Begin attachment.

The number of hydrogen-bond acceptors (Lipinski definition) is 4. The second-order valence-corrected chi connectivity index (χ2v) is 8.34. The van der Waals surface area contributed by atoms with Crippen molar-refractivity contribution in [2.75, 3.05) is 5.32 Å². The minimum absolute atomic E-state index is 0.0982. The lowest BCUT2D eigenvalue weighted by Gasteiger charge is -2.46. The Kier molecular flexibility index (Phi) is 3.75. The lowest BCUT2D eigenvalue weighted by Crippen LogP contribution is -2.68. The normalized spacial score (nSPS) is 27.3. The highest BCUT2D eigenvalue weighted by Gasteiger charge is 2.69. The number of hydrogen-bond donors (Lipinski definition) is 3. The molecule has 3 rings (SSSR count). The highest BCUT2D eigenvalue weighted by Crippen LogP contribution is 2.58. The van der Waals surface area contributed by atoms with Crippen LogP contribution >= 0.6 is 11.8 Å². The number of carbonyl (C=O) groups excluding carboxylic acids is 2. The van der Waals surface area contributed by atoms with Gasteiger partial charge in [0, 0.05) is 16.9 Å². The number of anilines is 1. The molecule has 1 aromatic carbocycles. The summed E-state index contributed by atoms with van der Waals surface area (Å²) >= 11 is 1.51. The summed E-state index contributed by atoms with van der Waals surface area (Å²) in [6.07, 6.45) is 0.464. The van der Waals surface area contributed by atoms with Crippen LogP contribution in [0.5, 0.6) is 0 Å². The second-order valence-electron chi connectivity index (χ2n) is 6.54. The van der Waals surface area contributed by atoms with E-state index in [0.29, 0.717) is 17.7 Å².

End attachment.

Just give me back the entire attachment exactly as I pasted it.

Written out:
The number of hydrogen-bond acceptors (Lipinski definition) is 4. The second-order valence-corrected chi connectivity index (χ2v) is 8.34. The van der Waals surface area contributed by atoms with Crippen molar-refractivity contribution in [2.75, 3.05) is 5.32 Å². The minimum absolute atomic E-state index is 0.0982. The lowest BCUT2D eigenvalue weighted by Gasteiger charge is -2.46. The Kier molecular flexibility index (Phi) is 3.75. The lowest BCUT2D eigenvalue weighted by Crippen LogP contribution is -2.68. The normalized spacial score (nSPS) is 27.3. The highest BCUT2D eigenvalue weighted by Gasteiger charge is 2.69. The number of hydrogen-bond donors (Lipinski definition) is 3. The molecule has 3 rings (SSSR count). The highest BCUT2D eigenvalue weighted by Crippen LogP contribution is 2.58. The van der Waals surface area contributed by atoms with Crippen LogP contribution >= 0.6 is 11.8 Å². The number of carbonyl (C=O) groups excluding carboxylic acids is 2. The van der Waals surface area contributed by atoms with Gasteiger partial charge in [0, 0.05) is 16.9 Å². The number of anilines is 1. The molecule has 1 aromatic carbocycles. The summed E-state index contributed by atoms with van der Waals surface area (Å²) >= 11 is 1.51. The summed E-state index contributed by atoms with van der Waals surface area (Å²) in [6.07, 6.45) is 0.464. The van der Waals surface area contributed by atoms with Crippen LogP contribution in [0.5, 0.6) is 0 Å². The second-order valence-electron chi connectivity index (χ2n) is 6.54. The van der Waals surface area contributed by atoms with E-state index in [0.29, 0.717) is 17.7 Å².